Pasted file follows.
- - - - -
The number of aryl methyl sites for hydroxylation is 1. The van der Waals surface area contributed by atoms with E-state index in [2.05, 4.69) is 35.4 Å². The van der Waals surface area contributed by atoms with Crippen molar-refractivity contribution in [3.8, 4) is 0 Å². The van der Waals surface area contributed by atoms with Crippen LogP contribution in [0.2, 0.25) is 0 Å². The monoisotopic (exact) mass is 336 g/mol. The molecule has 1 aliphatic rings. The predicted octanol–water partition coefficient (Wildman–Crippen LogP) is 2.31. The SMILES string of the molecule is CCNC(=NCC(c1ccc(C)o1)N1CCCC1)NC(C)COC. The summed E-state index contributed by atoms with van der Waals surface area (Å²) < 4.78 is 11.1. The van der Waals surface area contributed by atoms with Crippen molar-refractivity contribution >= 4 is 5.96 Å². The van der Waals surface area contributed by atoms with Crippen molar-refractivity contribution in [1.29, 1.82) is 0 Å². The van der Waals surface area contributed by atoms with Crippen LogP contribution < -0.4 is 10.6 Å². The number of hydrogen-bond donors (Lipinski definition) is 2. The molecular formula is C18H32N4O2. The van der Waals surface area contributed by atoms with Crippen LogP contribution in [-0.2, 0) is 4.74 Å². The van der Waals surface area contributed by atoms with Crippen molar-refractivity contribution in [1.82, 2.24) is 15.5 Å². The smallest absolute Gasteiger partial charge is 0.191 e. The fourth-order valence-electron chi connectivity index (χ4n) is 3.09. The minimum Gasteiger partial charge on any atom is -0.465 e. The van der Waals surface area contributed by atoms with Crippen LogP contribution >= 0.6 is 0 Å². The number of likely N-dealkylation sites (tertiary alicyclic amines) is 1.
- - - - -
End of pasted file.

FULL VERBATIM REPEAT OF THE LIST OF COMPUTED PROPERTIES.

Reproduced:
The number of aryl methyl sites for hydroxylation is 1. The van der Waals surface area contributed by atoms with E-state index in [2.05, 4.69) is 35.4 Å². The van der Waals surface area contributed by atoms with Crippen molar-refractivity contribution in [3.8, 4) is 0 Å². The van der Waals surface area contributed by atoms with Crippen LogP contribution in [0.2, 0.25) is 0 Å². The monoisotopic (exact) mass is 336 g/mol. The molecule has 1 aliphatic rings. The predicted octanol–water partition coefficient (Wildman–Crippen LogP) is 2.31. The SMILES string of the molecule is CCNC(=NCC(c1ccc(C)o1)N1CCCC1)NC(C)COC. The summed E-state index contributed by atoms with van der Waals surface area (Å²) < 4.78 is 11.1. The van der Waals surface area contributed by atoms with Crippen molar-refractivity contribution >= 4 is 5.96 Å². The van der Waals surface area contributed by atoms with Crippen molar-refractivity contribution in [1.29, 1.82) is 0 Å². The van der Waals surface area contributed by atoms with Crippen LogP contribution < -0.4 is 10.6 Å². The number of hydrogen-bond donors (Lipinski definition) is 2. The molecular formula is C18H32N4O2. The van der Waals surface area contributed by atoms with Crippen LogP contribution in [-0.2, 0) is 4.74 Å². The van der Waals surface area contributed by atoms with Crippen molar-refractivity contribution in [1.82, 2.24) is 15.5 Å². The smallest absolute Gasteiger partial charge is 0.191 e. The fourth-order valence-electron chi connectivity index (χ4n) is 3.09. The minimum Gasteiger partial charge on any atom is -0.465 e. The van der Waals surface area contributed by atoms with Crippen LogP contribution >= 0.6 is 0 Å². The number of likely N-dealkylation sites (tertiary alicyclic amines) is 1.